Australia gets their first Demi-God

If you aren’t from down under, odds are you’ve never heard of Mary MacKillop, also known as Saint Mary of the Cross. A few days ago the Vatican canonized her, making Mary the first Australian to get this “demi-god” status. In order to receive that canonization, Mary had to have two miracles attributed to her, and as you’ve probably guessed by now, the supposed miracles were people being “cured” of cancer.

In today’s modern world, it’s more and more difficult for the Vatican to canonize people, for the simple reason science has exposed supposed miracles as merely statistical inevitability. Some people who have cancer occasionally get better, and a small percentage of those attribute it to the superstitious activity they were engaged in at the time. Veronica Hopson, Mary’s first alleged miracle, claimed to have been cured when the nuns brought cloth that MacKillop had worn. It’s just gris-gris bullshit, but this weak-sauce was enough to convince religious rubes something amazing happened. Pretty shitty miracle if you ask me, but is there any other kind?

The really interesting element in this story is the one no one is talking about: During Mary’s own life, she was excommunicated for exposing a pedophile priest (who was sent back to Ireland). It was only later she was re-instated (when the guy who did it was on his death bed), but I think by now it should be pretty obvious why this part of the story only gets glossed over in most news stories. The Vatican is desperate for some good news, but as usual, the stench of pedophilia is everywhere.

Luckily not every Australian is happy about the news of this canonization, and a few bright people have been trying in vain to expose the ludicrous notion two cancer cures qualify as a miracle. As usual, the voices of rationality will always be silenced by the droning of the faithful who will always prefer comfort over the truth.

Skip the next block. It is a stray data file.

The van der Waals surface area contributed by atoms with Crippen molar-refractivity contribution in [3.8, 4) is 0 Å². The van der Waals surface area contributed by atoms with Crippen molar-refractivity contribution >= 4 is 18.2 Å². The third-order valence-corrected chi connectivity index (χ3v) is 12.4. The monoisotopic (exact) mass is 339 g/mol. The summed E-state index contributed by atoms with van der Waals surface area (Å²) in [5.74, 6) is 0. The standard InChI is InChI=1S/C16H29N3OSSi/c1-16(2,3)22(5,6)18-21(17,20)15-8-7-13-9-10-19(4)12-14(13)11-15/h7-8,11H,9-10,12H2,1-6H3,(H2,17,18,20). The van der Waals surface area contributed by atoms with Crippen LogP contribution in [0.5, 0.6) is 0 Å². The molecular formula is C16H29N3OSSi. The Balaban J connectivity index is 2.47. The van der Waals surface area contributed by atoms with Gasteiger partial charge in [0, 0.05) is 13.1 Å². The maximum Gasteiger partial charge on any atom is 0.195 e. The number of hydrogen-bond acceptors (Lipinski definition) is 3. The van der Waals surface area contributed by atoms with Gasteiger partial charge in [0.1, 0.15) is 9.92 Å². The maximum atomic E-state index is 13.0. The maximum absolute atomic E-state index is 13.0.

Comments (4)

  • avatar

    Holly

    I’m so glad you blogged about this Jacob. I was going to suggest that you post it on here, but I thought it wasn’t very relevant to most of your listeners.

    You should have seen how much this was shown and celebrated in the Australian media. it was disgusting. Once credible news sources were talking about her ‘miracles’ and how great this is for Australia’s spirituality.
    It was embarrassing.

    I usually feel pretty smug when I hear about idiotic religious practices from overseas, so to have one in my own backyard was horrible.

  • avatar

    Neil

    Yeah pretty much with Holly on this.
    I did get into a bit of an online spat with one theist calling all atheists hypocrites for protesting the amount of money being used to celebrate the occasion.
    I had to point out what hypocrite meant and ask how he felt it applied as we were only questioning if this was the most effective use of taxpayer funds.
    That does remind me I wonder if he replied…. oh thread deleted.
    What a shock.

    Very good point on her excommunication. That got no press here. I didn’t realise it was over paedophilia. Thanks.

  • avatar

    Christy

    Is being a saint actually like being a demi-god?

    From my understanding, being a saint meant you lived a “holy” life and are now in heaven… while having demi-god status meant you were half god.

    …. Regardless, I agree that the canonization process is ridiculous. There are over 10,000 Catholic Saints. Each saint is require to have at least one miracle under their belt… But most saints have multiple. So there have been anywhere between 10s of thousands and 100s of thousands Vatican recognizes miracles (I couldn’t find any official count) throughout history… and not ONE of them have occurred with undeniable evidence. …This doesn’t even take into consideration the millions of “miracles” attributed to God himself….

  • avatar

    Jim

    i think in catholic dogma, you’re able to pray to saints as though they are gods. It’s loopy.

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